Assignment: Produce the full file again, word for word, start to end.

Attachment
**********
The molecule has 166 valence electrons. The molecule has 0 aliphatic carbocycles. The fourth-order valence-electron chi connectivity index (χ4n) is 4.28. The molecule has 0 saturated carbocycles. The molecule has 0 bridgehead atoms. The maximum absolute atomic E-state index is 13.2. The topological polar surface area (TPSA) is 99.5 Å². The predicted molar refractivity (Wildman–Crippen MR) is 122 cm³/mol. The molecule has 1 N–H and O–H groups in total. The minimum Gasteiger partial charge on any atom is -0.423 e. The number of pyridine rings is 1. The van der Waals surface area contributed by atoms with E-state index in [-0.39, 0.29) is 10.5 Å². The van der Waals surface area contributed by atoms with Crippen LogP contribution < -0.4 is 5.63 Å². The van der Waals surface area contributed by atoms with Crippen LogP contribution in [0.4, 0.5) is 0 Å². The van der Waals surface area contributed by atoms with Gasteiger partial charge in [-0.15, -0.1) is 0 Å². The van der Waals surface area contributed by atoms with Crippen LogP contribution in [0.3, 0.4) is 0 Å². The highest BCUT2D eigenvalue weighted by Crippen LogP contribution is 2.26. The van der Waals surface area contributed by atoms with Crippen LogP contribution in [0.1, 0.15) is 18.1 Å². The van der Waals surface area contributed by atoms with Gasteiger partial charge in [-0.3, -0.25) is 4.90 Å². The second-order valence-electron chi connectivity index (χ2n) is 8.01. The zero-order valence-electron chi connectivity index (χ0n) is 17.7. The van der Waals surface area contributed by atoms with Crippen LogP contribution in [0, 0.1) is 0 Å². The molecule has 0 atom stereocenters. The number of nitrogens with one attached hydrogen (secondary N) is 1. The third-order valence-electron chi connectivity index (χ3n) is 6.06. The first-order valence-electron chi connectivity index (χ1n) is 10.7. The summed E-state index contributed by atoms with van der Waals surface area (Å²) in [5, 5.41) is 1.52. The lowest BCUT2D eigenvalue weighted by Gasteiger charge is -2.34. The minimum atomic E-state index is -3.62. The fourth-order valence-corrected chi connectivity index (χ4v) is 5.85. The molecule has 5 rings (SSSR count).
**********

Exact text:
The molecule has 166 valence electrons. The molecule has 0 aliphatic carbocycles. The fourth-order valence-electron chi connectivity index (χ4n) is 4.28. The molecule has 0 saturated carbocycles. The molecule has 0 bridgehead atoms. The maximum absolute atomic E-state index is 13.2. The topological polar surface area (TPSA) is 99.5 Å². The predicted molar refractivity (Wildman–Crippen MR) is 122 cm³/mol. The molecule has 1 N–H and O–H groups in total. The minimum Gasteiger partial charge on any atom is -0.423 e. The number of pyridine rings is 1. The van der Waals surface area contributed by atoms with E-state index in [-0.39, 0.29) is 10.5 Å². The van der Waals surface area contributed by atoms with Crippen LogP contribution < -0.4 is 5.63 Å². The van der Waals surface area contributed by atoms with Crippen LogP contribution in [0.4, 0.5) is 0 Å². The van der Waals surface area contributed by atoms with Gasteiger partial charge in [-0.15, -0.1) is 0 Å². The van der Waals surface area contributed by atoms with Crippen LogP contribution in [0.3, 0.4) is 0 Å². The highest BCUT2D eigenvalue weighted by Crippen LogP contribution is 2.26. The van der Waals surface area contributed by atoms with Crippen LogP contribution in [0.1, 0.15) is 18.1 Å². The van der Waals surface area contributed by atoms with Gasteiger partial charge in [-0.3, -0.25) is 4.90 Å². The second-order valence-electron chi connectivity index (χ2n) is 8.01. The zero-order valence-electron chi connectivity index (χ0n) is 17.7. The van der Waals surface area contributed by atoms with Crippen LogP contribution in [0, 0.1) is 0 Å². The molecule has 0 atom stereocenters. The number of nitrogens with one attached hydrogen (secondary N) is 1. The third-order valence-electron chi connectivity index (χ3n) is 6.06. The first-order valence-electron chi connectivity index (χ1n) is 10.7. The summed E-state index contributed by atoms with van der Waals surface area (Å²) in [5, 5.41) is 1.52. The lowest BCUT2D eigenvalue weighted by Gasteiger charge is -2.34. The minimum atomic E-state index is -3.62. The fourth-order valence-corrected chi connectivity index (χ4v) is 5.85. The molecule has 5 rings (SSSR count).